*Two* Women to Know: Adeline and Augusta Van Buren

Woman can, if she will. — Augusta Van Buren

Woman can, if she will. — Augusta Van Buren

(image via Wikimedia)

In 1916, World War I raged through Europe. In the US, women’s rights advocates fought for the right to vote. And in the midst of all this international turmoil, two sisters prepared for the ride of their lives.

Augusta (the older sister) and Adeline grew up battling their family’s high society expectations (they were descendants of former President Martin Van Buren). Even as their parents forced them to “come out” in New York society and twirl through debutant balls, Adeline and Augusta also frolicked in the outdoors, honing their camping, canoeing and (of course) motorcycling skills.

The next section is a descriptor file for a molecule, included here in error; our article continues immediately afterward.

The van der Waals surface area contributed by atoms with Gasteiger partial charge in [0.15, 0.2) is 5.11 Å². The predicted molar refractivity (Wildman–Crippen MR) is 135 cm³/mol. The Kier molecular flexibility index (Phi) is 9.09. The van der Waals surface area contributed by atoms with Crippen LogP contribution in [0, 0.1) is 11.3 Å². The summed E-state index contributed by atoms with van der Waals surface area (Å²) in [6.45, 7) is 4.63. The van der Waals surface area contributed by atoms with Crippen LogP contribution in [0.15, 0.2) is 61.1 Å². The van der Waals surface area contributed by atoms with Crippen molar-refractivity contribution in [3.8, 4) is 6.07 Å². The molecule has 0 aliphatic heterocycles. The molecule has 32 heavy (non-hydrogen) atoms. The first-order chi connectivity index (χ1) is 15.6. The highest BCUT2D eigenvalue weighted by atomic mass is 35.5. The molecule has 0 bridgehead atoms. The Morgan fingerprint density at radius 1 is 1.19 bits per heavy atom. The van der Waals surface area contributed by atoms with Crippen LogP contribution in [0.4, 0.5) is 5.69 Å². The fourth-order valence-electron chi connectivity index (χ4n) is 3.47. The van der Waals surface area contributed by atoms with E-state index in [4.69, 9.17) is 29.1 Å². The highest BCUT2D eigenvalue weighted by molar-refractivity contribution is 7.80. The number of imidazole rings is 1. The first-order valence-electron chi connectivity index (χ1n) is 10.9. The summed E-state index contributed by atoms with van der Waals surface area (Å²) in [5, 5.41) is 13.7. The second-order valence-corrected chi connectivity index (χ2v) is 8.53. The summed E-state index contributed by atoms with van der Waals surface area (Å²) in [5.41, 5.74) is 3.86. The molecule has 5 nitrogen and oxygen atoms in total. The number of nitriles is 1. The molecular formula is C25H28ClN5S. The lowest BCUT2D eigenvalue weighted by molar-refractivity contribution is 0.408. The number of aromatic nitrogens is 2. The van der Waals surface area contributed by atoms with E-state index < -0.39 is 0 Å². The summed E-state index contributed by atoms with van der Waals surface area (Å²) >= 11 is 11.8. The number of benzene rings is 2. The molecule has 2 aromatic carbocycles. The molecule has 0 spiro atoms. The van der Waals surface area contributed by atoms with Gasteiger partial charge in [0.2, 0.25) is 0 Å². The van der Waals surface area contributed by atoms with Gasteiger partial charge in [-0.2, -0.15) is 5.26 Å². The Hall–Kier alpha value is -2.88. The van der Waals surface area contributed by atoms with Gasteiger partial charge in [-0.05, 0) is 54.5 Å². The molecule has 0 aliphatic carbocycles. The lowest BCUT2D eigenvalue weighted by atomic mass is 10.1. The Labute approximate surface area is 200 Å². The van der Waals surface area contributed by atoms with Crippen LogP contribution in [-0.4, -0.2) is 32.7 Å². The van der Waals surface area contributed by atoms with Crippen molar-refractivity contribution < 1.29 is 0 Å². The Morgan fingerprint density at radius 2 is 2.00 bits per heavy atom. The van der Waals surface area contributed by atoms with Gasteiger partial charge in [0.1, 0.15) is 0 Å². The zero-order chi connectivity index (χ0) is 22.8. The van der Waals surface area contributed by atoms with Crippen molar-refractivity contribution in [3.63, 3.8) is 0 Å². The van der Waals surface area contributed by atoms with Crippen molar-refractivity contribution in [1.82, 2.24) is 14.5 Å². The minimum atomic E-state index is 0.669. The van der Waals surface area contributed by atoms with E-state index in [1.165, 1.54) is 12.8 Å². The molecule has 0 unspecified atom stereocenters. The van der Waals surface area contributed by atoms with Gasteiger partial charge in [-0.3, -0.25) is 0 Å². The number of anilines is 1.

In 1916, the sisters announced their own contribution to the national conversation about women’s rights. Because people often argued that women couldn’t handle the physical rigor of combat, Augusta and Adeline decided to prove them wrong. They’d journey 5,500 miles by motorcycle, from Sheepshead Bay in Brooklyn all the way to San Francisco. They set off in July and — after facing several hurdles along the way, including a dangerous summit up Pikes Peak, rough roads and rougher weather — reached San Francisco in September, to wild applause and acclaim from both feminists and sports aficionados.

The sisters’ ride didn’t convince the military to allow women riders, but they went down in history books. Augusta went on to fly planes, and Adeline became a lawyer.

In 2016, a group of women recreated the Van Buren sisters’ now-legendary motorcycle ride. “I absolutely believe in the empowering magic of two wheels,” one rider said.

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